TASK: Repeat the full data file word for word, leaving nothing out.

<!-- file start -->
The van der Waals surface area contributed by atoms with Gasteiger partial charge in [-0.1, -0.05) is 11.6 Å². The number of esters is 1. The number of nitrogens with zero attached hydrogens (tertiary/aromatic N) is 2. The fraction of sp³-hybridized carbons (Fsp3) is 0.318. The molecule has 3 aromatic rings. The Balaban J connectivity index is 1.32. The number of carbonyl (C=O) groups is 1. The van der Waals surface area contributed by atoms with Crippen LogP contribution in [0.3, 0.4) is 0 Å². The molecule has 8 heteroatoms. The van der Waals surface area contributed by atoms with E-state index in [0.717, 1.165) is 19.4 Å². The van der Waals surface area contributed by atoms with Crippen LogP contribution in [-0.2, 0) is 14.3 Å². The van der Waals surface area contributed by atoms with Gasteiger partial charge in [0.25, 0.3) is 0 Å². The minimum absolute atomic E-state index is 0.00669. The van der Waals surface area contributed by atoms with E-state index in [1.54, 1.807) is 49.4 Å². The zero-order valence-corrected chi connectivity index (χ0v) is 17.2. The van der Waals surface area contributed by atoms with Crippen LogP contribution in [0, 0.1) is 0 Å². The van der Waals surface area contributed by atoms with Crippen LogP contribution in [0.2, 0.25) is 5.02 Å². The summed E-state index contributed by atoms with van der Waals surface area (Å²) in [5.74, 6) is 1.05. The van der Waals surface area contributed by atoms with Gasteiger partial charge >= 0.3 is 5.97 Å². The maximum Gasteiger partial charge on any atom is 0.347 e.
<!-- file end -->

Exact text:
The van der Waals surface area contributed by atoms with Gasteiger partial charge in [-0.1, -0.05) is 11.6 Å². The number of esters is 1. The number of nitrogens with zero attached hydrogens (tertiary/aromatic N) is 2. The fraction of sp³-hybridized carbons (Fsp3) is 0.318. The molecule has 3 aromatic rings. The Balaban J connectivity index is 1.32. The number of carbonyl (C=O) groups is 1. The van der Waals surface area contributed by atoms with Crippen LogP contribution in [0.3, 0.4) is 0 Å². The molecule has 8 heteroatoms. The van der Waals surface area contributed by atoms with E-state index in [0.717, 1.165) is 19.4 Å². The van der Waals surface area contributed by atoms with Crippen LogP contribution in [-0.2, 0) is 14.3 Å². The van der Waals surface area contributed by atoms with Gasteiger partial charge in [0.25, 0.3) is 0 Å². The minimum absolute atomic E-state index is 0.00669. The van der Waals surface area contributed by atoms with E-state index in [1.54, 1.807) is 49.4 Å². The zero-order valence-corrected chi connectivity index (χ0v) is 17.2. The van der Waals surface area contributed by atoms with Crippen LogP contribution in [0, 0.1) is 0 Å². The van der Waals surface area contributed by atoms with Crippen LogP contribution in [0.2, 0.25) is 5.02 Å². The summed E-state index contributed by atoms with van der Waals surface area (Å²) in [5.74, 6) is 1.05. The van der Waals surface area contributed by atoms with Gasteiger partial charge >= 0.3 is 5.97 Å². The maximum Gasteiger partial charge on any atom is 0.347 e.